Winding up proceedings: the court takes matters into its own hands

A recent case involving the winding up of an Industrial and Provident Society demonstrates that a court may make a winding up order on its own motion, if it is considered to be in the public interest to do so.

In an unusual move the High Court recently wound up a credit union on its own motion. Despite some procedural irregularities with the winding up petition, it was felt that the exceptional facts of this particular case justified the measure.

The case concerned a credit union registered under the Industrial and Provident Societies Act 1965 (those Industrial and Provident Societies that are charities are exempt charities – they cannot register with the Charity Commission but are otherwise subject to charity law). The board of the union petitioned a winding up order because the union was insolvent as a result of an embezzlement of funds by one of the directors. A board meeting was arranged for the directors to agree to the winding up petition. The director guilty of embezzlement, however, who no longer participated in the running of the company, was not given notice for the meeting. Consequently, the petition was flawed as it did not satisfy the established condition that such a petition should be presented by the directors acting unanimously.

In spite of the above problem, the court decided that in this particular case, there was sufficient justification to proceed with a winding up order. The primary reason for the High Court making this decision was that it was in the public interest to preserve the union’s assets so far as possible for the benefit of its members.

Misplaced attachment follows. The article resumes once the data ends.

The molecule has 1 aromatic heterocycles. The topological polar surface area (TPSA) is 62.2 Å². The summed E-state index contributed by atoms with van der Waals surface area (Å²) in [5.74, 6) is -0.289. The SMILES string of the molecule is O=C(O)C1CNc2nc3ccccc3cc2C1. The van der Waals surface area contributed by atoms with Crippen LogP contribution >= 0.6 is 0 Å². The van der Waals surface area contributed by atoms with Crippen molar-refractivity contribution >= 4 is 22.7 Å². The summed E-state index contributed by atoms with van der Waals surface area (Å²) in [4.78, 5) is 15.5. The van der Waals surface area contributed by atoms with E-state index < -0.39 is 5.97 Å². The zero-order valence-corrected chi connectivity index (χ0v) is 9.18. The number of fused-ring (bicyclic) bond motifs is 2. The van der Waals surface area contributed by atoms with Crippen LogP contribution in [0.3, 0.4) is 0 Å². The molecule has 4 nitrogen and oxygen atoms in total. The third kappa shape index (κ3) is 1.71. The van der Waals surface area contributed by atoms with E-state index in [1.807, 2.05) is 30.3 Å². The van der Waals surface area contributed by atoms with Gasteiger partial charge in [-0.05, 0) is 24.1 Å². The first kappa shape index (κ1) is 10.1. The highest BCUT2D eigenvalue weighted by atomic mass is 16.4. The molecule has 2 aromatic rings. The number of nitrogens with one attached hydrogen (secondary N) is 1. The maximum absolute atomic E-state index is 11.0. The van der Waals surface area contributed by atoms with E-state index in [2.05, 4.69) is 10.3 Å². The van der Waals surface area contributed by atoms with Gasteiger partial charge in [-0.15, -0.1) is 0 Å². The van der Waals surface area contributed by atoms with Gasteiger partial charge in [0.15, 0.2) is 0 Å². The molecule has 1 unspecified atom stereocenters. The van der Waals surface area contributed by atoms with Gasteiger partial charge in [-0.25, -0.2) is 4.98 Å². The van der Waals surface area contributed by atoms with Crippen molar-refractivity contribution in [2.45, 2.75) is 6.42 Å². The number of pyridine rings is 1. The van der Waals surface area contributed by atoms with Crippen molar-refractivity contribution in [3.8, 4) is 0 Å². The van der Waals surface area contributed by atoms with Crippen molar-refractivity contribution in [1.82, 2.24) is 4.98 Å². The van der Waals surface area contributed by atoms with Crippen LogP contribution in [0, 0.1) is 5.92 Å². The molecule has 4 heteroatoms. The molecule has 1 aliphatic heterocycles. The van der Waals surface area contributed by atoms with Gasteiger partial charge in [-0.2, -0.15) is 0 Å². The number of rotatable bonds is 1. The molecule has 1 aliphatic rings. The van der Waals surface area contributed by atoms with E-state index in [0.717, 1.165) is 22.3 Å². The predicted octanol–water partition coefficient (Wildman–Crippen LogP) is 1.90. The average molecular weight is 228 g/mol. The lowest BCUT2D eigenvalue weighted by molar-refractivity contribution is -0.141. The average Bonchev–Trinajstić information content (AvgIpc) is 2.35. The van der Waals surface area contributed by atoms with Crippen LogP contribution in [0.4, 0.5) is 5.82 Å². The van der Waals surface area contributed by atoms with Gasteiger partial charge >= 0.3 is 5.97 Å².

Although it is unlikely that the court would be prepared to use this power again in other cases where a winding up petition is defective, the case demonstrates that it may be prepared to do so if there is a strong public interest reason behind it.

How can we help you?

If you would like to discuss any issues raised by this article, please contact Emma Watson on 01223 222218 or [email protected].

Our content explained

Every piece of content we create is correct on the date it’s published but please don’t rely on it as legal advice. If you’d like to speak to us about your own legal requirements, please contact one of our expert lawyers.

Mills & Reeve Sites navigation
A tabbed collection of Mills & Reeve sites.
My Mills & Reeve navigation
Subscribe to, or manage your My Mills & Reeve account.
My M&R


Register for My M&R to stay up-to-date with legal news and events, create brochures and bookmark pages.

Existing clients

Log in to your client extranet for free matter information, know-how and documents.


Mills & Reeve system for employees.